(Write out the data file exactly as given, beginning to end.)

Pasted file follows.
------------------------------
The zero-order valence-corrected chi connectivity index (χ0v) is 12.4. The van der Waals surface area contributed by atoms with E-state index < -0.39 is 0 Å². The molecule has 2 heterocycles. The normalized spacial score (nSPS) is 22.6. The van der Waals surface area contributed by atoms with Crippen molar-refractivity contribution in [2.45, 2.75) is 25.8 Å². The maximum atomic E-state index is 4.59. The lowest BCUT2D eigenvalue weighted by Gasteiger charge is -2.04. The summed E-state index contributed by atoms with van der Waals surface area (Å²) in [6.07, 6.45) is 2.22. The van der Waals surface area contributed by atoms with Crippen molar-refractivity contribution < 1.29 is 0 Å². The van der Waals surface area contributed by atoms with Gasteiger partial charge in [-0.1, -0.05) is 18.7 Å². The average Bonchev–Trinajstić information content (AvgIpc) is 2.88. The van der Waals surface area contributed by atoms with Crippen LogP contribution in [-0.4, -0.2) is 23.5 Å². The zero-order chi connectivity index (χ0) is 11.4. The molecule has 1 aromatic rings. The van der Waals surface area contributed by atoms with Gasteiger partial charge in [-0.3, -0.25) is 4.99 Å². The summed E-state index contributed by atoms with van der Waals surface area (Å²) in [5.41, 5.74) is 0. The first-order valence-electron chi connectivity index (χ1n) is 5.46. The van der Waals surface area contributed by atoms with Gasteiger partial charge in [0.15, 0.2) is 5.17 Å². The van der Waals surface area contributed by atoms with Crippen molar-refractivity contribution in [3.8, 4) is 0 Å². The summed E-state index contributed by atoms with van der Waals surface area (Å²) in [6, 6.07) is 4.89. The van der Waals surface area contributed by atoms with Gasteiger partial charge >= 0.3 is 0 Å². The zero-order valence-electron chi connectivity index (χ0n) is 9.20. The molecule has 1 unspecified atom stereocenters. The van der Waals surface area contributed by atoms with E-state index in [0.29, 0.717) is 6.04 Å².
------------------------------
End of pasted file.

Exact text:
The zero-order valence-corrected chi connectivity index (χ0v) is 12.4. The van der Waals surface area contributed by atoms with E-state index < -0.39 is 0 Å². The molecule has 2 heterocycles. The normalized spacial score (nSPS) is 22.6. The van der Waals surface area contributed by atoms with Crippen molar-refractivity contribution in [2.45, 2.75) is 25.8 Å². The maximum atomic E-state index is 4.59. The lowest BCUT2D eigenvalue weighted by Gasteiger charge is -2.04. The summed E-state index contributed by atoms with van der Waals surface area (Å²) in [6.07, 6.45) is 2.22. The van der Waals surface area contributed by atoms with Crippen molar-refractivity contribution < 1.29 is 0 Å². The van der Waals surface area contributed by atoms with Gasteiger partial charge in [-0.1, -0.05) is 18.7 Å². The average Bonchev–Trinajstić information content (AvgIpc) is 2.88. The van der Waals surface area contributed by atoms with Crippen LogP contribution in [-0.4, -0.2) is 23.5 Å². The zero-order chi connectivity index (χ0) is 11.4. The molecule has 1 aromatic rings. The van der Waals surface area contributed by atoms with Gasteiger partial charge in [-0.3, -0.25) is 4.99 Å². The summed E-state index contributed by atoms with van der Waals surface area (Å²) in [5.41, 5.74) is 0. The first-order valence-electron chi connectivity index (χ1n) is 5.46. The van der Waals surface area contributed by atoms with Gasteiger partial charge in [0.15, 0.2) is 5.17 Å². The van der Waals surface area contributed by atoms with Crippen molar-refractivity contribution in [3.8, 4) is 0 Å². The summed E-state index contributed by atoms with van der Waals surface area (Å²) in [6, 6.07) is 4.89. The van der Waals surface area contributed by atoms with Gasteiger partial charge >= 0.3 is 0 Å². The zero-order valence-electron chi connectivity index (χ0n) is 9.20. The molecule has 1 unspecified atom stereocenters. The van der Waals surface area contributed by atoms with E-state index in [0.29, 0.717) is 6.04 Å².